From 1999 to 2009 I taught the technological evolution of photography to an international group of photograph conservators in the Advanced Residency Program in Photograph Conservation here at George Eastman House International Museum of Photography and Film in Rochester, NY.
While that program is now over, I still work here at Eastman House as the photographic process historian. For the first time I am now at liberty to teach my curriculum to the general public. This includes everything from pre-photographic drawing techniques using camera lucida, tent cameras and physionotrace to the earliest processes of Niepce, Daguerre, Bayard and Talbot and all the way to making gelatin emulsions. And from time to time we have guest instructors.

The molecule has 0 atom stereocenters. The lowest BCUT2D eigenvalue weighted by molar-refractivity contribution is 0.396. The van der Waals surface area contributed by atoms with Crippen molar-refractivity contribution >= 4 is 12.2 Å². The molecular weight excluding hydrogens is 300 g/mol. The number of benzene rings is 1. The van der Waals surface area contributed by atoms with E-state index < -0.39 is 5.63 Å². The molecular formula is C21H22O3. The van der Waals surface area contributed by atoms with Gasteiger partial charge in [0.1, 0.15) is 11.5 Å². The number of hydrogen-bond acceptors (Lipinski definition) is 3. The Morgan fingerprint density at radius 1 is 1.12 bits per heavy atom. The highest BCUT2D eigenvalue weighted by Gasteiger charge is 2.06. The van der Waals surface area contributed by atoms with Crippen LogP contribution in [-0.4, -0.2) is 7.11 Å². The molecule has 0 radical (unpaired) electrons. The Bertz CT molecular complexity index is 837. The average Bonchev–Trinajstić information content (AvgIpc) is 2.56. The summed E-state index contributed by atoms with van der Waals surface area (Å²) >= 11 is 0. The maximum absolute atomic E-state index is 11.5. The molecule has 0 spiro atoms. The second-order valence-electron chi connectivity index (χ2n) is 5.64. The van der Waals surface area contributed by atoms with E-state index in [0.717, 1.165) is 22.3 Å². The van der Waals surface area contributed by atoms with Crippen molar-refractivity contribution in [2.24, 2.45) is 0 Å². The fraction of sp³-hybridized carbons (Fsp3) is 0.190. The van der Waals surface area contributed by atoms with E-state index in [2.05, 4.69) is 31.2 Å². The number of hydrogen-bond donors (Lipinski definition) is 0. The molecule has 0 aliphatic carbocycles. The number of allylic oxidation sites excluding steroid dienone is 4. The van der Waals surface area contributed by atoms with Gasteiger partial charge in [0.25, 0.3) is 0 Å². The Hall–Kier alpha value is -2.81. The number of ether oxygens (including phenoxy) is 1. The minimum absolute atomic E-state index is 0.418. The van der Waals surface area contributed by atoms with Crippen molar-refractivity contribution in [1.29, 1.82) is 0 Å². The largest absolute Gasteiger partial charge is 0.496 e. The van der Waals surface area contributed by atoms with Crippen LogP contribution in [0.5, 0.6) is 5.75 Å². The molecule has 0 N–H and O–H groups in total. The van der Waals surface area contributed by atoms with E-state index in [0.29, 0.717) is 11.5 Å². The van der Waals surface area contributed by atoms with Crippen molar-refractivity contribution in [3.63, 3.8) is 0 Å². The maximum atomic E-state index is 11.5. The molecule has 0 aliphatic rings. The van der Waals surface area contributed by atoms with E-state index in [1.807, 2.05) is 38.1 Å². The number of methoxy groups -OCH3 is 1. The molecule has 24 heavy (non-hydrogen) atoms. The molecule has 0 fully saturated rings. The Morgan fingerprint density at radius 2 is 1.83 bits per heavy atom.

And yes, I teach collodion. In fact, the very first group workshops in the revival of collodion process were conducted by France [my wife] and me here at the museum in 1995. This year we taught the first public workshop in making collodion chloride emulsion printing-out paper and dry plate collodion negatives. This fall I will be teaching two collodion workshops; a beginning ambrotype workshop and a collodion negative workshop featuring both wet and dry collodion negatives, retouching and salt printing.
Our regularly scheduled workshops usually include the history, theory and hands-on instruction of a specific process, but also viewing rare examples of the featured process from the collections of the museum.